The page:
Posted on October 28, 2011 at 8:19 AM
Friday, Oct 28 at 6:13 PM
YAKIMA, Wash. -- The federal trial of Spokane Police Ofc. Karl Thompson resumed Friday morning with testimony from an expert on video surveillance.
Thompson is accused of using excessive force in the arrest of Otto Zehm, who died two days after the incident in 2006.
KREM 2's Katie Utehs is watching the case. You can see her moment-by-moment updates by following KREM 2 on Twitter.
He testifies that he told Det. Ferguson that Zehm was boxing him with both fists, and that the shelves in the surveillance video obstruct the view.
The prosecution questions Thompson on the injuries he suffered, and says the pictures don’t match the injuries. The pictures could be seen on a disc Friday, and the only obvious injury was a scrape on Thompson’s left knee.
Thompson says he asked for the “lunge” statement to be corrected twice, despite earlier testimony that said otherwise. He says he never felt the need to have an attorney fix it.
Thompson says, “Your best tool is your best judgment.” He tells the court he believes there was probable cause for the two counts of 3rd Degree Assault against Zehm, and says he never “intentionally [directed] any strikes to his head or his neck,” when speaking about Zehm.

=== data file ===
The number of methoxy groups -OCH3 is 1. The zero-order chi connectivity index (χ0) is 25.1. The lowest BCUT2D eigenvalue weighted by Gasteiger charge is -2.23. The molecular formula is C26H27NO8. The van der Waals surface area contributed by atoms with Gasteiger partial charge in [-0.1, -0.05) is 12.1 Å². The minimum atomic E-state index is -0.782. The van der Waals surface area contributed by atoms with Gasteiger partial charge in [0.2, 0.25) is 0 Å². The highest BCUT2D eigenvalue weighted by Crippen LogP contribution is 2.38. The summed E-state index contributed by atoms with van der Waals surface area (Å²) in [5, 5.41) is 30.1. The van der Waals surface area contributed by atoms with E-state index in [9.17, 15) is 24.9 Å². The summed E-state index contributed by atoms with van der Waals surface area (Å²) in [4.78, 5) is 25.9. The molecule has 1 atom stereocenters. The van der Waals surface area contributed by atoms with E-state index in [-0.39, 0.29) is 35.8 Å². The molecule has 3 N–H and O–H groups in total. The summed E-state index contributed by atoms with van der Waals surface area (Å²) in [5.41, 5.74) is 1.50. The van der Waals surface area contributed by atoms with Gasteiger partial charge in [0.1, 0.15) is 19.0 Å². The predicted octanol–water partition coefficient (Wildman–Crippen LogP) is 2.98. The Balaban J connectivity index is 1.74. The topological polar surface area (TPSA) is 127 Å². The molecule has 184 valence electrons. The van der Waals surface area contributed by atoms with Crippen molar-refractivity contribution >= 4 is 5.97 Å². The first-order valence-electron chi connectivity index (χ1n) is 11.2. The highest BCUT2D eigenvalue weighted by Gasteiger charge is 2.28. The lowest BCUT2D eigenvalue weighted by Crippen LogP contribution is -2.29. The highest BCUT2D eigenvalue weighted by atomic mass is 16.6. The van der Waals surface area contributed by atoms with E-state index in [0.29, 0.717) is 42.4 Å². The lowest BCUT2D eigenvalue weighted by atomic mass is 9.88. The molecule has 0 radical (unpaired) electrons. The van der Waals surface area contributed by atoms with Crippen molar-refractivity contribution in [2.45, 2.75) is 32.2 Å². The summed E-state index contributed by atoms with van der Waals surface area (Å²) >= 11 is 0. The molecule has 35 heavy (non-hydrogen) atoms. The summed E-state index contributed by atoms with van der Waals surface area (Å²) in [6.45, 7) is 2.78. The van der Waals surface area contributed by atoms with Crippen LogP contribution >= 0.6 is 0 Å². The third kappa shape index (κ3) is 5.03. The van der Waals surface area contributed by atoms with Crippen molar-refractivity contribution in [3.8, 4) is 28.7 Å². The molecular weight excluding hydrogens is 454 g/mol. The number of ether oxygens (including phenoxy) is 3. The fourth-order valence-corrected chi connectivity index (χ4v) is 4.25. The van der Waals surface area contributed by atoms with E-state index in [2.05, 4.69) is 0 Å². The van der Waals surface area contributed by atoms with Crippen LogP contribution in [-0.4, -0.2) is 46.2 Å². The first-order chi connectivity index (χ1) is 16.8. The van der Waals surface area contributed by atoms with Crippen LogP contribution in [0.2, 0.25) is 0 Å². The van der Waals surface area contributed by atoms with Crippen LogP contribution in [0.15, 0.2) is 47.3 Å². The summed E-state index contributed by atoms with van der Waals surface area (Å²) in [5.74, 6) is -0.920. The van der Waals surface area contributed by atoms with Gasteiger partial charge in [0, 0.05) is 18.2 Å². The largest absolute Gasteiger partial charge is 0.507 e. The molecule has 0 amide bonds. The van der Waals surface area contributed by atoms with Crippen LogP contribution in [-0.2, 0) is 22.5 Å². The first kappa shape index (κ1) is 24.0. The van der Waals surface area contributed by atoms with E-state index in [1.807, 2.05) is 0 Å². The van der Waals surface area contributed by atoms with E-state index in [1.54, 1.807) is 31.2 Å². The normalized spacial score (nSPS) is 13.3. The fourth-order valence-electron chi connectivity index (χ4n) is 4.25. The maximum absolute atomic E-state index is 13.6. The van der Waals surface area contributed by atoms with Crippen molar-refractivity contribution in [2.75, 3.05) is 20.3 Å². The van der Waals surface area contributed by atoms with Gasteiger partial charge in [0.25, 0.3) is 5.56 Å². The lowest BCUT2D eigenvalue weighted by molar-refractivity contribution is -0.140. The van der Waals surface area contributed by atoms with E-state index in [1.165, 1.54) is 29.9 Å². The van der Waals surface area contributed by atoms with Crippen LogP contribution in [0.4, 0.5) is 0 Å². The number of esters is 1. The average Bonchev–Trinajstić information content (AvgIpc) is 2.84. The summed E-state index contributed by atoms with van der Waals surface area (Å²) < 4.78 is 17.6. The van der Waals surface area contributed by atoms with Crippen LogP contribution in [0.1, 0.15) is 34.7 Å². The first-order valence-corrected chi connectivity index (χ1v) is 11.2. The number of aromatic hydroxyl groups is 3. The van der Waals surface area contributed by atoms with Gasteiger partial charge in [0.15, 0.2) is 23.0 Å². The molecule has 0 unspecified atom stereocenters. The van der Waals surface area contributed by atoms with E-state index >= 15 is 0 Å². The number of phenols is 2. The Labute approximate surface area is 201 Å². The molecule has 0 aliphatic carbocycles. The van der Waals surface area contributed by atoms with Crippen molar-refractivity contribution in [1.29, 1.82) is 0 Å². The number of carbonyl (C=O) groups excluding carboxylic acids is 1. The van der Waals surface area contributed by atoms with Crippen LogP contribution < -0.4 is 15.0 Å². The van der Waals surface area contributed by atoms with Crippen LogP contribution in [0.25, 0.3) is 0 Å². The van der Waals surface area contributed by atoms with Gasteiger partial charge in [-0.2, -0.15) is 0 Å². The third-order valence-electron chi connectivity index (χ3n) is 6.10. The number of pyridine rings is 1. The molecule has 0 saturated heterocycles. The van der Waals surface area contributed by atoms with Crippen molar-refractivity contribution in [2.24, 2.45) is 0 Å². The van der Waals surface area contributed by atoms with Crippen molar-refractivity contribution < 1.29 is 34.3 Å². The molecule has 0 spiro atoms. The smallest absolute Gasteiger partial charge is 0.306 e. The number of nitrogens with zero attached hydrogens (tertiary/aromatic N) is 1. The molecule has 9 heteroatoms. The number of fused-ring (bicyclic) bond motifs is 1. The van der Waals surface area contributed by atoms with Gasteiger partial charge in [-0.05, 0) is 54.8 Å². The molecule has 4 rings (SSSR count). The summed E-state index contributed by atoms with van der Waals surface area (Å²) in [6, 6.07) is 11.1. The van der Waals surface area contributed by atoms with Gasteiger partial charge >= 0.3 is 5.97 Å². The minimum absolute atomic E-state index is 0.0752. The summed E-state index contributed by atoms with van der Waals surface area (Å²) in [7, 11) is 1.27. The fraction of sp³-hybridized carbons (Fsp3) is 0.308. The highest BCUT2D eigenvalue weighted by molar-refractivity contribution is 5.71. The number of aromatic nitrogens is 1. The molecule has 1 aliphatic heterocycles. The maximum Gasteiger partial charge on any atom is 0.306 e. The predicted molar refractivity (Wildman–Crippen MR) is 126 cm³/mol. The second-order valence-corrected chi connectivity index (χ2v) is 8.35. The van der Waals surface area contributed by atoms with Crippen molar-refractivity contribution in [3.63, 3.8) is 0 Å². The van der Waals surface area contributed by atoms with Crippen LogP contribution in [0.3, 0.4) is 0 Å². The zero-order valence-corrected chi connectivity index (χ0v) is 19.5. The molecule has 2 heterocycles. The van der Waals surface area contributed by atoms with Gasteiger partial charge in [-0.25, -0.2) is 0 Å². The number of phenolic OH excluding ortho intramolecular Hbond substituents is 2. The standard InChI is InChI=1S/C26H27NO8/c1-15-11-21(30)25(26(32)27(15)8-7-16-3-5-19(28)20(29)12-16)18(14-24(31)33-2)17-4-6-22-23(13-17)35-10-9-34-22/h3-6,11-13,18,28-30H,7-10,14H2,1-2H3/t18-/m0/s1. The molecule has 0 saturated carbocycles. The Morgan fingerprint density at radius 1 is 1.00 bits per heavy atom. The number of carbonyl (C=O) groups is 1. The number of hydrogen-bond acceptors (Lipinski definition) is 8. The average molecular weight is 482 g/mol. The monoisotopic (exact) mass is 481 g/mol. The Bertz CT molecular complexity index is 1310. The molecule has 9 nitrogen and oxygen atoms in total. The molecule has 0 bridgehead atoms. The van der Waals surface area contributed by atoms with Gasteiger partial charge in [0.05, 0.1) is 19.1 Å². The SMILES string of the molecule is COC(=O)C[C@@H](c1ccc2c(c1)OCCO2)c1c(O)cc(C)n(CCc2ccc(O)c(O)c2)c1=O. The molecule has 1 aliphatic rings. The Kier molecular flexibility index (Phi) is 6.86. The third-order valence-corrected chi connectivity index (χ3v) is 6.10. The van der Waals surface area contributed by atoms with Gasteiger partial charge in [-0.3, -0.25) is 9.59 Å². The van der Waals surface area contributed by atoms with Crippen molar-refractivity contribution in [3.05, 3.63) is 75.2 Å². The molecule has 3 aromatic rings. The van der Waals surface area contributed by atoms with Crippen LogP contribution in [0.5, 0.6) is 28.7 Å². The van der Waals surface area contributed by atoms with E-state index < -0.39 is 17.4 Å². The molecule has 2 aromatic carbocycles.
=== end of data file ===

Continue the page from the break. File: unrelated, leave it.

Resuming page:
After Thompson steps down, Joseph Callanan, a self-employed law enforcement consultant, takes the stand. He is also trained in baton use and has a long law enforcement history. Callanan says that as an officer, he has had to make quick decisions, including times he used a gun or baton.
Callanan says considering the Zehm case a robbery is “a huge leap in logic.” He calls Thompson’s approach “poor police work,” and says police are trained to manage risks by avoiding them.
Most of the details about Zehm have been excluded; the jury doesn't know Zehm was mentally disabled, nor do they know he wasn't committing a crime.
Friday’s prosecution witness slipped in some key points and the jury may have picked up on them.
Otto Zehm was a mentally disabled man with a history of mental illness. It could have played a role in his reaction to Officer Karl Thompson. The jury doesn't know that.
Previous rulings don't allow testimony or evidence about Zehm because they're judging Thompson based on what he knew about the suspect going into the zip trip.
Dispatchers mention the man may be high and Thompson says it played a role in his assessment of the suspect as possibly dangerous.
Callanan says officers need to remember a suspect could be high, mentally ill or slow, therefore not actively resisting the officer.
He says passive resistance means force isn't needed when confronting suspects.
Callanan says, "You need to give them a reasonable amount of time to try to gauge comprehension."
Jurors will not be told Zehm was, in fact, cognitively slow. Callanan's testimony may have given them a hint.